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Elections: Not a moment to be lost
A view beyond the Zimbabwe coup
Mnangagwa off to Davos empty handed
Economy: the need for a paradigm shift
Zim Asset success: Industrialisation the key
06/03/2014 00:00:00
by Clive Samvura
Rethinking Zimbabwe's infrastructure dev
ZimAsset: Industrialisation Key Part 2
Colonialism amends: The real goal
Slavery reparations: The unresolved issue
Refocussing tourism: Great Zimbabwe
Refocusing Tourism: ‘Disney’ Victoria Falls
Economy: Radical proposals for growth (Part 3)
Economy: Radical options for growth (Part 2)
Economy: Radical proposals for growth (part 1)

THE current economic situation, which manifests itself in the liquidity crisis and company closures, is rooted in the incoherency of ZimAsset and the national budget. These two documents, which are supposed to drive our economic growth, overlook the fundamental cogs of industrialisation and investment in labour productive sectors as the keys to drive our economic growth.

My suggestion to government would be to draft a separate industrialisation policy paper altogether. This policy paper should be deeply rooted in the soil of Zimbabwe, and take cognisance of our surrounding environment. It should not respond to the dictates of the so-called market price mechanism. The allocation of resources should be in response to the imperative of maximising labour productivity and resources, and should be directed in concentration to industrial sectors where “labour productivity rises fast”.

As I stated in previous articles, the most profitable sector is Pharmaceuticals & Biotechnology, followed by Banking; Diversified Financial Services; Software & Services; Telecomms; Food and Beverage; Oil & Gas; Heavy Machinery; Mining and then other sectors (Note - Tobacco farming and agriculture, in general, are near the bottom of the list in terms of labour productivity).

The sectors mentioned above maximise income-per-capita, contribute more to GDP and will bring about lightning economic growth and development. For example, if investing in Pharmaceuticals is going to contribute 50% to the GDP and agriculture will contribute 15% annually, would it be rational to pour funds into agriculture at the expense of pharmaceuticals just because the market price mechanism says pour funds into agriculture?

It is imperative that government prioritises a survey and detailed analysis of our manufacturing and industrial sector (company by company) prior to drafting an industrial policy paper. This survey should also analyse the labour sector to determine the skills set and demographic profile of the 80-90% formally unemployed. We need a database of companies operating in Zimbabwe as the information provided on the Zimstat website is not detailed enough; it only provides manufacturing volumes at best.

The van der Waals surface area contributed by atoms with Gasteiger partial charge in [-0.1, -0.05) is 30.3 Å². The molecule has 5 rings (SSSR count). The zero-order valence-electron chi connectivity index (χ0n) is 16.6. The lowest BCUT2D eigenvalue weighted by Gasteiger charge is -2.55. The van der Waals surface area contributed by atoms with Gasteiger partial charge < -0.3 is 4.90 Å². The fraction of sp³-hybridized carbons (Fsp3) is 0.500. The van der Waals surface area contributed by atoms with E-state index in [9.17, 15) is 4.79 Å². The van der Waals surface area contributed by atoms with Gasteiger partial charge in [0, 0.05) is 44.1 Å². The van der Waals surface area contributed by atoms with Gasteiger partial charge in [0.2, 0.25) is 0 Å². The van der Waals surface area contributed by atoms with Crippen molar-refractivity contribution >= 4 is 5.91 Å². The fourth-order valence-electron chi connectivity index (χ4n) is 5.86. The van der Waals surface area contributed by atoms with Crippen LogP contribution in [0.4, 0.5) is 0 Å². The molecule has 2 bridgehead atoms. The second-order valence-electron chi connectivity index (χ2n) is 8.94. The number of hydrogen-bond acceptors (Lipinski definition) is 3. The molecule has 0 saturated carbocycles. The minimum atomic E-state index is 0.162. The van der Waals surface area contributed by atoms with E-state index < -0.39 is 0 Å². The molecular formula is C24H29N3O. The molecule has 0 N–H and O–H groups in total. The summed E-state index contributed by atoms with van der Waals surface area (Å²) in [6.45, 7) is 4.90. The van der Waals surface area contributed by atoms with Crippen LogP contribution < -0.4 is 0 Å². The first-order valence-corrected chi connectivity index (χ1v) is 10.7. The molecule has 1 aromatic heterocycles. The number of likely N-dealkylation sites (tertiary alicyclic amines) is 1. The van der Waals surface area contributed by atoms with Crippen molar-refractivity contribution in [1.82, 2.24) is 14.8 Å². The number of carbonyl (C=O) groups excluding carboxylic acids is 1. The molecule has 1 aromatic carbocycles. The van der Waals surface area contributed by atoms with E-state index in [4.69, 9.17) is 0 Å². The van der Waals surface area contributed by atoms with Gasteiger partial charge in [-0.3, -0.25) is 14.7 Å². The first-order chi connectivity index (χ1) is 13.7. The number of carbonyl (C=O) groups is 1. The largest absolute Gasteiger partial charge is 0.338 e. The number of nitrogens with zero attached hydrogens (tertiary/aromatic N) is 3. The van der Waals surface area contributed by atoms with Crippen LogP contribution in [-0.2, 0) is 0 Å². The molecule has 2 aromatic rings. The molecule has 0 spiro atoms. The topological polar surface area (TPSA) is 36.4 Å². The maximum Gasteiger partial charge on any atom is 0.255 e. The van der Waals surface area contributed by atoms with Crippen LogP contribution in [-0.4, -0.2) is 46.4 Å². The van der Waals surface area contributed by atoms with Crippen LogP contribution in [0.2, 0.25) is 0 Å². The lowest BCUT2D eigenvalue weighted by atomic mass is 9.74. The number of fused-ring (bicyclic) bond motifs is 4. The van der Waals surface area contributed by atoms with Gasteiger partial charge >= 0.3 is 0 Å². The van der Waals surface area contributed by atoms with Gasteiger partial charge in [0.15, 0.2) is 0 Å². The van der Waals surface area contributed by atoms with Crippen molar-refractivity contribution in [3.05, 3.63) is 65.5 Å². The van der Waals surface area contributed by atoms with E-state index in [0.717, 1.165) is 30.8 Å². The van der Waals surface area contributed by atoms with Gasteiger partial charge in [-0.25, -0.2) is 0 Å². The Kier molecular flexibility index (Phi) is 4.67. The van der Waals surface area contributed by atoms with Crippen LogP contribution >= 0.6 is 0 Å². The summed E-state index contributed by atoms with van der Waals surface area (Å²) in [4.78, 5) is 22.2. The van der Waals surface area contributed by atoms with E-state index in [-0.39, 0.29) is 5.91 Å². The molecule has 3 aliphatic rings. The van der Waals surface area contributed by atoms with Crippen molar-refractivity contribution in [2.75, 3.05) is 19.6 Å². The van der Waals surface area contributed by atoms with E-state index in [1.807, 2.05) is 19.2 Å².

The questions that government should be asking are: “What are local manufacturer’s products or brands by sector? What are they producing for local consumption? What are they exporting - in what volumes and at what cost? What raw materials are they importing and at what cost? What are their business models and are they overpaying management? Should certain products be subsidised at point of sale? What is the cost of labour, compared to the region? How can erratic power and water supply be mitigated? Are our taxes, rentals and the cost of borrowing the main problems? Are we overpricing our products in US$? What export incentives and tax breaks can government implement to stimulate exports?


We also need to research which export incentives are in other countries that are making their products more competitive than ours. Is it their currency, their labour costs, their tax laws and incentives, their electricity tariff rates, their average rentals for commercial spaces or their overhead costs? We need to carry out exhaustive research and understand the problem first before trying to prescribe a solution.

Not agriculture or mining

The government is still oblivious to the fact that agriculture and mining are not going to grow the economy significantly. Those who believe that our resources alone will spur our economic recovery are deeply misguided. If we’re lucky, the economy is going to limp along recording modest growth rates of 2 to 3% year-on-year on the back of tobacco and mining, whilst we deindustrialise at an alarming pace to our own detriment.

The end result will be the decimation of what’s left of the formal sector and the downward spiral to yet another inevitable economic collapse. The current informal small to medium enterprises (SMEs) which have arisen from our economic collapse are no cause for celebration. These were born from survival instincts and not necessarily from innovative entrepreneurship. The majority of these SME’s in the informal sector do not fall under the more labour productive sectors, and should not be expected to spur economic growth.